Iain: Oh, good grief.

Leo: So there were really two different problems. Remember, Samsung quickly moved to replace them, rushed replacements out within a week or two. And those replacements then caught on fire.

Jason: Yea, that was great. And then when you got on your Southwest flight, they said, "Does anybody have a Galaxy S7? If so the pilot would like to speak to you?" Like literally that's how they said it on one flight. I was like, wow, what a great ringing endorsement. If you have an S7, please come to the front of the plane to be admonished by the pilot.

Iain: There was a panic on one flight because—

Jason: They put up the Wi-Fi router.

Iain: Yea, the Wi-Fi router was down.

Leo: The guy got arrested.

Iain: Yea, the guy actually said to the cabin crew, "You need to see this. Somebody's got one." And they just threatened to—

Leo: It created a Wi-Fi access point called Galaxy Note 7. They figured out who it was. They arrested him for bomb threat.

Jason: How did they figure out who it was? Just turn off your phone, idiot.

Iain: Yea, I know but this guy really was an idiot.

Leo: He probably stood up and said, "Haha, that was me."

Iain: Yea, but I mean they were threatening to land the plane in Nebraska and strip search everyone.

Jason: Really?

Iain: Yea, I mean they were that serious about it. A lot of pilots, the worst fear you have is an inflight fire. I mean barring sudden reduction in the wings or an explosive loss of cabin pressure, but I mean the really big one is a fire.

Jason: Yea, wing reduction is definitely a bummer.

Iain: Because if you've got to get down 30,000 feet in a hurry and you've got fire on board, you're toast. Quite literally. I mean that's their big fear and that's why they've been so keen to make sure that none of these phones get on.

Leo: Samsung has a process to eliminate this in the future. The first battery, they would actually had to do an X-ray to find the problem. The second battery would have required disassembling. None of those steps are part of their normal testing process but they have created now an 8-point battery safety check that will prevent the problems going forward. So they're taking it very seriously.

Fr. Robert: Well, yea. I a couple of billion dollars lost will do that.

Leo: So they say, "We're going well above and beyond the industry standard for the future Galaxy S8." Here's the test. Folks, we've gone way over time but I don't want to ever stop when I have a panel like this.

Jason: No, good times.

Leo: Fr. Robert Ballecer, we'll catch you on TWiET and Know How and anything else you want to share with the world? You're going to do a new podcast.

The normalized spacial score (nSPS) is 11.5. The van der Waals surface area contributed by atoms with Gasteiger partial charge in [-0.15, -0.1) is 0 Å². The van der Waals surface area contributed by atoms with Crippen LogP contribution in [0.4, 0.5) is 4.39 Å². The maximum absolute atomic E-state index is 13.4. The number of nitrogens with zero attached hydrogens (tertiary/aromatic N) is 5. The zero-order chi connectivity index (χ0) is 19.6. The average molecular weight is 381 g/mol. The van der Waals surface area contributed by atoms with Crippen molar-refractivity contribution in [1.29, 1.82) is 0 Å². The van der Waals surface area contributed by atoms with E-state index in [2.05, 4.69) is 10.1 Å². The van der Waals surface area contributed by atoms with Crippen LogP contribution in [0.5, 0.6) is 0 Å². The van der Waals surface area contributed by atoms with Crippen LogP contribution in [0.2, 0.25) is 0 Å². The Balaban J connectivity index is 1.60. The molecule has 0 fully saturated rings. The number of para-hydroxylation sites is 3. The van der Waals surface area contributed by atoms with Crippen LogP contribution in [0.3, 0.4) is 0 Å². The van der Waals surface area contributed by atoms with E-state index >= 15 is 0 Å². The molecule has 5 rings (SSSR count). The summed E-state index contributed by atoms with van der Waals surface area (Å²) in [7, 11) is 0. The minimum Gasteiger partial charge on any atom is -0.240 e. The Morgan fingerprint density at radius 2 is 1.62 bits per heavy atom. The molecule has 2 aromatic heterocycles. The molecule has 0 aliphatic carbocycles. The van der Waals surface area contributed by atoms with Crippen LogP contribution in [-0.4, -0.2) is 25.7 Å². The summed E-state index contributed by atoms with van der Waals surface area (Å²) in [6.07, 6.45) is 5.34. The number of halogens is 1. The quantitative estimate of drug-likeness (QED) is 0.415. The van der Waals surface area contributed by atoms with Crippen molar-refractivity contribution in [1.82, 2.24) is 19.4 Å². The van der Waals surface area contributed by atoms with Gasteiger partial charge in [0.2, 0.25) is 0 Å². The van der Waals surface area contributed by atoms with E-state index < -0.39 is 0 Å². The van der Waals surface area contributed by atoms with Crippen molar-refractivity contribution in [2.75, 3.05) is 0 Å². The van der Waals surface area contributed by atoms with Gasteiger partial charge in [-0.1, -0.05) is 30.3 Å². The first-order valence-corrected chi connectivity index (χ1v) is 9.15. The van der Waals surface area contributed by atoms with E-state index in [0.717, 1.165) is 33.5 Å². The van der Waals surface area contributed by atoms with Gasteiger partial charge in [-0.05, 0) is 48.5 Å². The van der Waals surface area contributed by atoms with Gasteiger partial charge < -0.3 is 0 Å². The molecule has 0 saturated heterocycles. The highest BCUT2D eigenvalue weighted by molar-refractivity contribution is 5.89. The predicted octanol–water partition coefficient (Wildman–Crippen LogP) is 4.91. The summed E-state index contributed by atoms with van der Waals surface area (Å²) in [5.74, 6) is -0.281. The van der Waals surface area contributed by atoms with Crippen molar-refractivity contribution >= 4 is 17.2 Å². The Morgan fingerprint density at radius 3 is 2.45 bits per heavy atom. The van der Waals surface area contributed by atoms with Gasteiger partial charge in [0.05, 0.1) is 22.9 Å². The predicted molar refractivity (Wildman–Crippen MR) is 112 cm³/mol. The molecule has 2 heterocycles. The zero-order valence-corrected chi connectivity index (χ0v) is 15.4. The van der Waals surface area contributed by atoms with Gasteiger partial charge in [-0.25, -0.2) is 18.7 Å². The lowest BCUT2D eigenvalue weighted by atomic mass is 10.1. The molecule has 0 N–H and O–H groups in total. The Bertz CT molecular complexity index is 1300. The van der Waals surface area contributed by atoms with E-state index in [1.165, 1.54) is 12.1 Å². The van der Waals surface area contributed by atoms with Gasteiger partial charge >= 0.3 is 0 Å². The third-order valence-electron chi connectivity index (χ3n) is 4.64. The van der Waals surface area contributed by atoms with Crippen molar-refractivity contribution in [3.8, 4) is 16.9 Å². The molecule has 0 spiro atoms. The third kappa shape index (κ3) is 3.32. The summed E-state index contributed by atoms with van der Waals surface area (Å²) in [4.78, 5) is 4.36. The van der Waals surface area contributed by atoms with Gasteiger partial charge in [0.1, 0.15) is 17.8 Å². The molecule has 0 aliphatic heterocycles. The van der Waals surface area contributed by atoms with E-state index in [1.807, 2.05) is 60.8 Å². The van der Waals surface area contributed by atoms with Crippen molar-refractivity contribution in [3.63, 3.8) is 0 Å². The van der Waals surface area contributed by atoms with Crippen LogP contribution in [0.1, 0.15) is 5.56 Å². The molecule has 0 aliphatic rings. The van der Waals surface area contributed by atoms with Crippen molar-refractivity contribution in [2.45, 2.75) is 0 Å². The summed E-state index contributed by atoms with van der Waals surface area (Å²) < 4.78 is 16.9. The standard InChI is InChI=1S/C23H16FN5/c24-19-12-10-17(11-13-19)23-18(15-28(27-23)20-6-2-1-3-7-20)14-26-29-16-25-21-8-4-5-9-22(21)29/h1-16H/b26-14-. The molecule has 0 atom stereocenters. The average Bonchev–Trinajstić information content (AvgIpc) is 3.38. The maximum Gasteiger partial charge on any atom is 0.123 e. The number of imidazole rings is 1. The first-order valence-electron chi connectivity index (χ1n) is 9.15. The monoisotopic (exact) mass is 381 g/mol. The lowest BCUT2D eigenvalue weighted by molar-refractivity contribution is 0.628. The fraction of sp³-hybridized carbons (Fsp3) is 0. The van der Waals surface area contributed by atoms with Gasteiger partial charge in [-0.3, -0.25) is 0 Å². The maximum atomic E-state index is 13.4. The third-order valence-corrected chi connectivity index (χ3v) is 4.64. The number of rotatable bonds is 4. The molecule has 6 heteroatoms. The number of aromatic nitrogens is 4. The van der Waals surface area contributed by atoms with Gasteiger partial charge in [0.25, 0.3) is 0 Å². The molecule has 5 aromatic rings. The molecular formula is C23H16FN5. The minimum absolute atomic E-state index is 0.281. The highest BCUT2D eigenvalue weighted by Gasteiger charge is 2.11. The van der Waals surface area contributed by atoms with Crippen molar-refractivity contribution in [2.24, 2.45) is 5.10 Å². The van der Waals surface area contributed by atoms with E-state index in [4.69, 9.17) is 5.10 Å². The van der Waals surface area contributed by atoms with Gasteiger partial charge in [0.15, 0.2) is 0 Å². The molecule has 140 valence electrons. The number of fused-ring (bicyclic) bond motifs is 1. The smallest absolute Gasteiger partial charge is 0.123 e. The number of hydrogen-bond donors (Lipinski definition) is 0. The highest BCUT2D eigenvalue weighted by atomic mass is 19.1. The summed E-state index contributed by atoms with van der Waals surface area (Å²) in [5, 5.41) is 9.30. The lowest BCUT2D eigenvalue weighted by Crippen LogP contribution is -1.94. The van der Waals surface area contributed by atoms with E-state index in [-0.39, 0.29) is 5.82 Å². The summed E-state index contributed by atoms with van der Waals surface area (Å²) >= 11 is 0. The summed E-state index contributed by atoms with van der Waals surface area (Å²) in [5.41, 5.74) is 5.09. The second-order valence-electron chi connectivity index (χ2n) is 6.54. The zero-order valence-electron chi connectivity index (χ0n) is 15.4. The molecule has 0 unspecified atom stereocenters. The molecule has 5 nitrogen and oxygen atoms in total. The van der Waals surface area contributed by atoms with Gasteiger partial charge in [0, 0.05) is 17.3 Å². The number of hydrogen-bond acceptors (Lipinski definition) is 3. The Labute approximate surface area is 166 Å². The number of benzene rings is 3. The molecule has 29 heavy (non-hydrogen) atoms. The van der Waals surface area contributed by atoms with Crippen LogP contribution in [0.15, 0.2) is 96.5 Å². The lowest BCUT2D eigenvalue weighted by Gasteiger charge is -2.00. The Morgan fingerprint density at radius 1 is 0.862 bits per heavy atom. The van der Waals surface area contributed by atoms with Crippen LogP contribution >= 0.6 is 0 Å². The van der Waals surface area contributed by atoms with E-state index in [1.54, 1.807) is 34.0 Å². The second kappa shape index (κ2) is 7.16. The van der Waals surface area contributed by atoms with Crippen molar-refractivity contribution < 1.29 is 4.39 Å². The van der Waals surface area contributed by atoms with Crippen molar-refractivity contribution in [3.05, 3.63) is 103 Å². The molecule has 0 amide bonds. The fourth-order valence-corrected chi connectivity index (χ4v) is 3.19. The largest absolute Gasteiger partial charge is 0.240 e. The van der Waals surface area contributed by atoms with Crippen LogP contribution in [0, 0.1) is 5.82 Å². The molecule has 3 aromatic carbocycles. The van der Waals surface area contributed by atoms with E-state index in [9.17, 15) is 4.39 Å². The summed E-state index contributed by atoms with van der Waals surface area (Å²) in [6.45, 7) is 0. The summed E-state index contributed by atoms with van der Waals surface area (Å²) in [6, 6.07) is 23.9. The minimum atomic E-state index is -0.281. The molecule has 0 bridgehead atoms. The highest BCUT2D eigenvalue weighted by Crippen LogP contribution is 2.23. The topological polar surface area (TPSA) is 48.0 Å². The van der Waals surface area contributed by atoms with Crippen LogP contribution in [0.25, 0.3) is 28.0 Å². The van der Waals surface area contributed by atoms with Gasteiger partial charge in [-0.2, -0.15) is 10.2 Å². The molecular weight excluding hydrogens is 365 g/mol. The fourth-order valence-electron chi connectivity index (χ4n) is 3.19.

Fr. Robert: We're working on a little something, something and I've got—I really shouldn't say. We're working on getting a geek icon to actually be part of the TWiT network.

Leo: Really?

Fr. Robert: Yes. Geeks and Sci-Fi fans will love and—

Jason: Will Wheaton?

Leo: Do I know about this?

Fr. Robert: No (laughing).

Jason:  I said Will Wheaton and he looked at his shoes.

Leo: Will Wheaton has—by the way, Will Wheaton did just get an asteroid named after him. So that's—

Jason: He did. Before Shatner.

Leo: Before Shatner.

Iain: Oh, that's got to sting.

Jason: Shatner is on fire about it. George Takei and Will Wheaton.

Leo: The ensign beats the captain?

Jason: It's because people want to troll him because he's been such a colossal d-bag.

Fr. Robert: He has been kind of a tool.

Leo: Who Shatner or?

Jason: He's a d-bag.

Fr. Robert: Yea.

Leo: No, I think he's a nice guy.

Jason: Everybody who works with him is just like, "Oh, God, he's just so insufferable."

Fr. Robert: Every once in a while their Twitter paths cross and it's very entertaining.

Leo: Yea, you can see that happening.

Jason: Well, did you ever see Galaxy Quest?

Leo: Yea, I love Galaxy Quest.

Iain: That's one of my favorite films.

Jason: They're filming a sequel supposedly. I'd love it. The idea was you know, he would screw it up for everybody when these guys wanted to go make money at these conventions.

Leo: You would think that if Shatner was a pain in the ass he'd be a great asteroid. He'd be a pain in the asteroid. I don't know. That my friends—

Jason: Lucy in the sky with diamonds.

Leo: Picture yourself on a boat on a river. That is Jason Calacanis, the man of a thousand voices. And you can catch his work at He's @jason on the Twitter. The best handle.

Jason: It's as good as it gets.